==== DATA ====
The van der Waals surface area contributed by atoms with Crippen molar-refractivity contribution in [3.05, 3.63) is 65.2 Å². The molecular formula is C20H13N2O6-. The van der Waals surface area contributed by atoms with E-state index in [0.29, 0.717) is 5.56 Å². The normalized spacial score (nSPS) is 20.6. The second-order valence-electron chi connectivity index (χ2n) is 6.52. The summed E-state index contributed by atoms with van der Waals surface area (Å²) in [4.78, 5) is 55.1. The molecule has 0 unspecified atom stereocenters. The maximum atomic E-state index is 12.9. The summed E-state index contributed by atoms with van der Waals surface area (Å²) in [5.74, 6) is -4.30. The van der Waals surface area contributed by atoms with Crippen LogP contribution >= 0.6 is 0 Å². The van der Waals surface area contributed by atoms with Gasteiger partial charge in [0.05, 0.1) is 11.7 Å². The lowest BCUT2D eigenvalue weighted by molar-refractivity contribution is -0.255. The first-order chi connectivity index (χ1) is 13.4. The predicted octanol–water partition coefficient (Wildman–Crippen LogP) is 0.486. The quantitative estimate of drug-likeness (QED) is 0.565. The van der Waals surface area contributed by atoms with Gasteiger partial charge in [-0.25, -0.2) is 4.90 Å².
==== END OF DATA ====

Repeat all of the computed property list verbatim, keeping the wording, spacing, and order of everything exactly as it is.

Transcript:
The van der Waals surface area contributed by atoms with Crippen molar-refractivity contribution in [3.05, 3.63) is 65.2 Å². The molecular formula is C20H13N2O6-. The van der Waals surface area contributed by atoms with E-state index in [0.29, 0.717) is 5.56 Å². The normalized spacial score (nSPS) is 20.6. The second-order valence-electron chi connectivity index (χ2n) is 6.52. The summed E-state index contributed by atoms with van der Waals surface area (Å²) in [4.78, 5) is 55.1. The molecule has 0 unspecified atom stereocenters. The maximum atomic E-state index is 12.9. The summed E-state index contributed by atoms with van der Waals surface area (Å²) in [5.74, 6) is -4.30. The van der Waals surface area contributed by atoms with Crippen LogP contribution >= 0.6 is 0 Å². The van der Waals surface area contributed by atoms with Gasteiger partial charge in [0.05, 0.1) is 11.7 Å². The lowest BCUT2D eigenvalue weighted by molar-refractivity contribution is -0.255. The first-order chi connectivity index (χ1) is 13.4. The predicted octanol–water partition coefficient (Wildman–Crippen LogP) is 0.486. The quantitative estimate of drug-likeness (QED) is 0.565. The van der Waals surface area contributed by atoms with Gasteiger partial charge in [-0.25, -0.2) is 4.90 Å².